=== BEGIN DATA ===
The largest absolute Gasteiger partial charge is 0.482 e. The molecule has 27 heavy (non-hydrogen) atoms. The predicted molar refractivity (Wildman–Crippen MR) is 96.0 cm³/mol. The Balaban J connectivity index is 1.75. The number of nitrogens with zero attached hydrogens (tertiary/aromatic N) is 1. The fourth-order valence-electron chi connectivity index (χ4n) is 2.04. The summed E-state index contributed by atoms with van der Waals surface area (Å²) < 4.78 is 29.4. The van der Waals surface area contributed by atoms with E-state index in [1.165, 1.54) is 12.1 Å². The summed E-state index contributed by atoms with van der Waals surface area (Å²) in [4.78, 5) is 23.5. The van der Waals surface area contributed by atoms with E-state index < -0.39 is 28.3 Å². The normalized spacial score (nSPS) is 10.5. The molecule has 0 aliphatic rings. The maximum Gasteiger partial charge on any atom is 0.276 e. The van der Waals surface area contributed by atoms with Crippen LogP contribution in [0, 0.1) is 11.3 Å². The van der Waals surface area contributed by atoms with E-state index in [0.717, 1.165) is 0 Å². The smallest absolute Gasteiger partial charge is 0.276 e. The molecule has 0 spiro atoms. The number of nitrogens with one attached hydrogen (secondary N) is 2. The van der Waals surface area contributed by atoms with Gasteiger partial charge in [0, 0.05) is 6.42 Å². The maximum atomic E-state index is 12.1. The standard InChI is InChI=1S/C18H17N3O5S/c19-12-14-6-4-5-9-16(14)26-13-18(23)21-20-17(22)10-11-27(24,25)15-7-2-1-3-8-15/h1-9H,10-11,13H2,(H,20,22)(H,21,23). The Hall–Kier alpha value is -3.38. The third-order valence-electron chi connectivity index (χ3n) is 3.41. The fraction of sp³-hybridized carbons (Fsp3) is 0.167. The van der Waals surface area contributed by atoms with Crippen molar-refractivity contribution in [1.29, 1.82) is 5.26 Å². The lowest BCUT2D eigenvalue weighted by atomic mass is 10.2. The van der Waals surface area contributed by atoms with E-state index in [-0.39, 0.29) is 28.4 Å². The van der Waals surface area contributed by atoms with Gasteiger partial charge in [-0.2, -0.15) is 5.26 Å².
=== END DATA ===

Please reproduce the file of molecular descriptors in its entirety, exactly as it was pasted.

The largest absolute Gasteiger partial charge is 0.482 e. The molecule has 27 heavy (non-hydrogen) atoms. The predicted molar refractivity (Wildman–Crippen MR) is 96.0 cm³/mol. The Balaban J connectivity index is 1.75. The number of nitrogens with zero attached hydrogens (tertiary/aromatic N) is 1. The fourth-order valence-electron chi connectivity index (χ4n) is 2.04. The summed E-state index contributed by atoms with van der Waals surface area (Å²) < 4.78 is 29.4. The van der Waals surface area contributed by atoms with E-state index in [1.165, 1.54) is 12.1 Å². The summed E-state index contributed by atoms with van der Waals surface area (Å²) in [4.78, 5) is 23.5. The van der Waals surface area contributed by atoms with E-state index < -0.39 is 28.3 Å². The normalized spacial score (nSPS) is 10.5. The molecule has 0 aliphatic rings. The maximum Gasteiger partial charge on any atom is 0.276 e. The van der Waals surface area contributed by atoms with Crippen LogP contribution in [0, 0.1) is 11.3 Å². The van der Waals surface area contributed by atoms with E-state index in [0.717, 1.165) is 0 Å². The smallest absolute Gasteiger partial charge is 0.276 e. The molecule has 0 spiro atoms. The number of nitrogens with one attached hydrogen (secondary N) is 2. The van der Waals surface area contributed by atoms with Gasteiger partial charge in [0, 0.05) is 6.42 Å². The maximum atomic E-state index is 12.1. The standard InChI is InChI=1S/C18H17N3O5S/c19-12-14-6-4-5-9-16(14)26-13-18(23)21-20-17(22)10-11-27(24,25)15-7-2-1-3-8-15/h1-9H,10-11,13H2,(H,20,22)(H,21,23). The Hall–Kier alpha value is -3.38. The third-order valence-electron chi connectivity index (χ3n) is 3.41. The fraction of sp³-hybridized carbons (Fsp3) is 0.167. The van der Waals surface area contributed by atoms with Crippen molar-refractivity contribution in [1.29, 1.82) is 5.26 Å². The lowest BCUT2D eigenvalue weighted by atomic mass is 10.2. The van der Waals surface area contributed by atoms with E-state index in [-0.39, 0.29) is 28.4 Å². The van der Waals surface area contributed by atoms with Gasteiger partial charge in [-0.2, -0.15) is 5.26 Å².